updated 04/14/2003 AT 01:00 AM EDT
•originally published 04/14/2003 AT 01:00 AM EDT
But nearly 2½ years passed before Genadry, 25, underwent gastric-bypass surgery, a procedure similar to those performed on Al Roker and singer Carnie Wilson, among others. The dramatic result: Genadry is now 160 lbs. lighter, a difference noted not only by his castmates but also by Ed viewers, who saw his character, Mark, opt for the same surgery on the Dec. 11 episode and have followed his post-op progress on subsequent shows.
The story line is no coincidence. Last spring, after Genadry had confided in Ed's cast and crew that he was think-of having the surgery, executive producers Rob Burnett and Jon Beckerman approached him. "They said, 'We'd like to write your weight loss into the show. Would you consider that?' I thought about it pretty much for a day and I just said, 'Let's do it.'"
Genadry had the procedure on Sept. 18. As his surgeon, Dr. Marc Bessler, explains, "We create a small pouch out of the top of the stomach and attach it to a limb of the intestine." This limits the absorption of calories. Though potentially risky (the estimated death rate is 1 in 300), the one-hour operation went smoothly for Genadry.
"He may have been afraid, but he never really let on to that," says Ed star Tom Cavanagh. "Now that it is over, you can see his eyes light up." With Genadry adhering to a low-carb/high-protein diet, "he's like a snowman melting," jokes costar Justin Long. Says Genadry: "I used to be able to eat an entire pizza. Now I can barely eat a slice." Inspired by Genadry's success, his father, Alfred, has also had a gastric bypass.
Genadry, who grew up in Mill-brook, N.Y., traces his obesity to a yen for junk food that caused him to balloon to 300 lbs. by age 14. "At school I had people abusing me left and right. I was very depressed," he says. "I actually contemplated suicide on several occasions," but he never told his parents. Colleen, 57, a homemaker, and Alfred, 53, a power-plant executive, encouraged him to slim down by playing sports, but, says Genadry, "I just wasn't into it." Persuaded to enter a high school drama competition, he acted a scene from Albert Innaurato's The Transfiguration of Benno Blimpie, about a 500-lb. young man who tries to kill himself with food. "I had never identified so much with a piece of literature before," he says.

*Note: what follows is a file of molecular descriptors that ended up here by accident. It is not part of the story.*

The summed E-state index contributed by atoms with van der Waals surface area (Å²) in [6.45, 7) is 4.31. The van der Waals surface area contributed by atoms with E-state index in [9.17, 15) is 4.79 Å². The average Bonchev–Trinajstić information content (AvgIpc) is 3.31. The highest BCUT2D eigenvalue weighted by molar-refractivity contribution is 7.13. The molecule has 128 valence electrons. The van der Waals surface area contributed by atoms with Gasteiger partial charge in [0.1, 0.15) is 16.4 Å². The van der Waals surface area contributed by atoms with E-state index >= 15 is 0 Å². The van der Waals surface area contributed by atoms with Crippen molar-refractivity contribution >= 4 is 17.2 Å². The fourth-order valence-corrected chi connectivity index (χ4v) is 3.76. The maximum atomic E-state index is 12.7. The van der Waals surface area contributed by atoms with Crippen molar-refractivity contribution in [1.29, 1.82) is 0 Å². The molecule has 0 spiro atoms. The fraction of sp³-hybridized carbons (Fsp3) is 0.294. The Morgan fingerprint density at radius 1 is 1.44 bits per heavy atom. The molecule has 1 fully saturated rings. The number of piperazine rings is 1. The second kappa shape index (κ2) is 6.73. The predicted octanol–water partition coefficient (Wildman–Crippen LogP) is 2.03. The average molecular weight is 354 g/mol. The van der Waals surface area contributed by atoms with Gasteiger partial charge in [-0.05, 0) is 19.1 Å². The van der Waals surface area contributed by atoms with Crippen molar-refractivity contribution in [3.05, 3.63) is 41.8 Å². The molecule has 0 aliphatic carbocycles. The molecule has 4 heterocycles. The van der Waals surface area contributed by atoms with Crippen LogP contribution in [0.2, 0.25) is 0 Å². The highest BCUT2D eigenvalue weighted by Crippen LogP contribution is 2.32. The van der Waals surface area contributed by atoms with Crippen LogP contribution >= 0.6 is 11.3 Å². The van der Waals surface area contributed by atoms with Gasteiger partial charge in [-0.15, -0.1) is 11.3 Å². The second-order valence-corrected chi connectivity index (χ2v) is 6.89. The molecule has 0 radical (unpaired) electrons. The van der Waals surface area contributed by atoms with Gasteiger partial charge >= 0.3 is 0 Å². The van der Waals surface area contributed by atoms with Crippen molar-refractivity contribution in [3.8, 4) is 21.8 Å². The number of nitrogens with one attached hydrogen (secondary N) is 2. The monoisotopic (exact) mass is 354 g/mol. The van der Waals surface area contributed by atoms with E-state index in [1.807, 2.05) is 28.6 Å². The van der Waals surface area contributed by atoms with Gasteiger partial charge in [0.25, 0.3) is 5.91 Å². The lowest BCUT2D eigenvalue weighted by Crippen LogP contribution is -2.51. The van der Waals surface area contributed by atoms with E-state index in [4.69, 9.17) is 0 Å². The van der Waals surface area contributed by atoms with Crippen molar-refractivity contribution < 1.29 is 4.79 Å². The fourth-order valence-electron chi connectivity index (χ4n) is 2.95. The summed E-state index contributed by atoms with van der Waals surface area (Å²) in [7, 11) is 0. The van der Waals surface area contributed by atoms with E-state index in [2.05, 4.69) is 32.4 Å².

Though he went on to major in engineering in college, the acting bug bit again in 1998. Genadry, then working as a TV news technician in Kingston, N.Y., auditioned for a talent agent. In 2001 he landed his first job: Ed. He expected the role to be "the fat geek in high school." But the show's writers crafted a TV rarity: the thoughtful heavy guy who gets the girl.
"I never thought I would play a romantic role," he says. Perhaps because he had underestimated his own desirability. At Dutchess (N.Y.) Community College, "I was like Dear Abby," he says, dispensing advice to his female friends. Then he met classmate Jennifer Cleary. "I'd hit on him, but he was clueless," says Cleary, 25, a photographer. "I tried at least three times a year with him since 1997."
She gave up and lost touch. After a chance meeting at a diner on May 9, 2001, she finally got through to him. The couple, who share a rented two-room apartment in Ossining, N.Y., will tie the knot on May 10 at a Las Vegas wedding chapel, with Cavanagh and costar Julie Bowen among the guests. By then Genadry hopes to be closer to his goal weight of 240 lbs. And, of course, he will be sure to watch what he eats at the reception. "We're having sugarless wedding cake," he says.
Nancy Day in Ossining